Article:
Becoming a humanist school speaker: interview with Caroline Wallace

13 July, 2023

This week we announced that our humanist school speaker programme has reached 250,000 children across the UK since 2016. To celebrate this incredible milestone and achievement for inclusive education, we caught up with humanist school speaker Caroline Wallace to find out more about what it is like to train as a humanist school speaker, supporting teachers to promote a better understanding of humanism in the classroom.


What motivated you to become a humanist school speaker?

As my children have moved through the school system, I have heard a lot about (amongst other things) what they were learning in their Religious Education (RE) lessons. They never seemed to be taught much about humanism which was disappointing. When I joined Humanists UK and found out that it had a school speaker programme, I thought this was an ideal opportunity to get involved at a practical level, and help to bring some balance to RE lessons by talking about humanism in schools.

Why is it important for children to learn about humanism in school?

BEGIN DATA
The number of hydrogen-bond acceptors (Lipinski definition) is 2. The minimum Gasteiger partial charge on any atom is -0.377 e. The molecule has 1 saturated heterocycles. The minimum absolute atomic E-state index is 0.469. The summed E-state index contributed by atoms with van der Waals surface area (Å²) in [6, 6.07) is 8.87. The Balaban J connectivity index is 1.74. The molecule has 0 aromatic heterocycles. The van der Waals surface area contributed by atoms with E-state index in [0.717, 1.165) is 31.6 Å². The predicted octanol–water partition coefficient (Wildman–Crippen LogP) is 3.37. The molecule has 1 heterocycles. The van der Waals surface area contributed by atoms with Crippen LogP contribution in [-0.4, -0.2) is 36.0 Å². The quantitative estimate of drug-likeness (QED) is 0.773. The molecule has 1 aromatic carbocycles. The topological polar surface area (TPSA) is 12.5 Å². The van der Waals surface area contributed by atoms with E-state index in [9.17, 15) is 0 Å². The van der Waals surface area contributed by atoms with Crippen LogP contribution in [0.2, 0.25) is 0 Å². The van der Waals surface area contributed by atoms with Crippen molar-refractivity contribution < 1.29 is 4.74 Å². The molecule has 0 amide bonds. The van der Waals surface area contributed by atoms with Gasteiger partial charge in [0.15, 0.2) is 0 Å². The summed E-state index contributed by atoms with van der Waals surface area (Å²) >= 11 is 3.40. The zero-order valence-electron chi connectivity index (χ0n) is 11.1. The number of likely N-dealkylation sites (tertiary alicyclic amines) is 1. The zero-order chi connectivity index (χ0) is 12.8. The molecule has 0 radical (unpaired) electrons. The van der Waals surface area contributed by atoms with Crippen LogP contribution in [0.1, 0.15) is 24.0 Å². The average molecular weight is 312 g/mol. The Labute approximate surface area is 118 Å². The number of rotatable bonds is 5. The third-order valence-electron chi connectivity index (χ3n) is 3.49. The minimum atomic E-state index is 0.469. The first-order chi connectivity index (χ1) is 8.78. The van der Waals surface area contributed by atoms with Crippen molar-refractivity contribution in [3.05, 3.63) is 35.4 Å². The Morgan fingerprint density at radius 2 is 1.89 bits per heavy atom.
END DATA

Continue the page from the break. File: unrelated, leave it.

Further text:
I believe that learning about humanism in school is vital for young people so they are aware about the wide diversity of religious beliefs and world views in the UK and abroad. The British Social Attitudes survey has found that 52% of Britons are non-religious, but this fact is not really reflected in public life, where religious viewpoints are given a high profile and non-religious worldviews are under-represented. Young people with non-religious beliefs could even mistakenly believe that they are a fringe group. I think building awareness of the diversity of worldviews will ensure young people are equipped to understand and participate fully (and tolerantly) in British society as adults.

What do you, personally, bring to being a school speaker?

I am very enthusiastic about my school speaking, and as I tend to have good availability – I like to try to say yes to most opportunities that come up. I have a long-standing interest in education having been the Chief Executive of a learned society and a school governor.